William Morris, son of a prosperous City financier, was a distinguished writer, artist, industrialist, political thinker and publisher. In 1861, he founded Morris, Marshall, Faulkner & Co ‘Fine Art Workmen in Painting, Carving, Furniture and Metals’, the partners included the Pre-Raphaelite painters, Edward Burne-Jones and Dante Gabriel Rossetti, symbolizing the union of art and industry. The company, which was reorganised as Morris & Co in 1875, designed and made allpaper, embroidery, woven fabrics, tapestry, tiles and carpets.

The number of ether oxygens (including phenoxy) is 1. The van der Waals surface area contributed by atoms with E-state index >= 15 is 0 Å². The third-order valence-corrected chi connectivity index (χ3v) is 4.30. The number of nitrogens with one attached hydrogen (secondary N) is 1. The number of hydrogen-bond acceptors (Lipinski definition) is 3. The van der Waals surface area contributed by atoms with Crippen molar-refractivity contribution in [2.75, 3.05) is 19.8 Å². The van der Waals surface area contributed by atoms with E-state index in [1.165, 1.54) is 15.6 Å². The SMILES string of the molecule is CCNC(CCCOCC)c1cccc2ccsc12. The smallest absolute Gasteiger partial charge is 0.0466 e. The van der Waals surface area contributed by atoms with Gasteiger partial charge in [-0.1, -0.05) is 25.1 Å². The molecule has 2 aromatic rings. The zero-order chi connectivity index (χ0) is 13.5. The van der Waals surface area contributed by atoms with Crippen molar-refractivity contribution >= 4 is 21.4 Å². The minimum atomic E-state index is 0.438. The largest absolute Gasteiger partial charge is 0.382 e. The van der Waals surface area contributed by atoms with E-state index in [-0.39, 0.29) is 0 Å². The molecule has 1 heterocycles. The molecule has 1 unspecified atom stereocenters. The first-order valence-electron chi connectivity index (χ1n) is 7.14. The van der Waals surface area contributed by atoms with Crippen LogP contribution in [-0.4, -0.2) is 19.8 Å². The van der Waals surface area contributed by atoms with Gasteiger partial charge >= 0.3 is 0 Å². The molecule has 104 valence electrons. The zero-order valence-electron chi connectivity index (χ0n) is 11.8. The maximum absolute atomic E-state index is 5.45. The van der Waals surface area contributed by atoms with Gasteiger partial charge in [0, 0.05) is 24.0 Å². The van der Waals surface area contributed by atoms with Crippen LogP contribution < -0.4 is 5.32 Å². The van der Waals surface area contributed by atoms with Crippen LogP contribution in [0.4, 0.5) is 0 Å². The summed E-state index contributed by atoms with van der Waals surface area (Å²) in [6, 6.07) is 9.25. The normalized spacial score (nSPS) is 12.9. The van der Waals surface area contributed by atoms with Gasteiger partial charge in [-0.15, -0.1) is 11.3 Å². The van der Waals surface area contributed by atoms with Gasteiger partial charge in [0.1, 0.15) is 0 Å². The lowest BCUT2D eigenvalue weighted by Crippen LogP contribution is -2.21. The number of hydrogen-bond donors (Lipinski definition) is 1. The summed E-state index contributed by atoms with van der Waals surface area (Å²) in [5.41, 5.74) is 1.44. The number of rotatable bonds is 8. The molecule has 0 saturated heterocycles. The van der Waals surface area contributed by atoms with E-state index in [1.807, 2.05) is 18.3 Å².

Morris also founded the Kelmscott Press, which printed limited editions of books by his favourite authors, as well as his own books. The most notable publication was The Works of Geoffrey Chaucher, illustrated by Burne-Jones and laid out by Morris himself. The Kelmscott books are among the most beautiful books ever produced, the originals are collectors items, but modern editions are available today
Apart from his artistic and industrial work, Morris was also a serious political thinker. In 1883, he joined the Social Democratic Federation and actively espoused the socialist cause in meetings, pamphlets and books. His family home in altham Forest, North East London, has been converted into a museum, with much interesting material to illustrate all facets of his life, work and influence. William Morris Gallery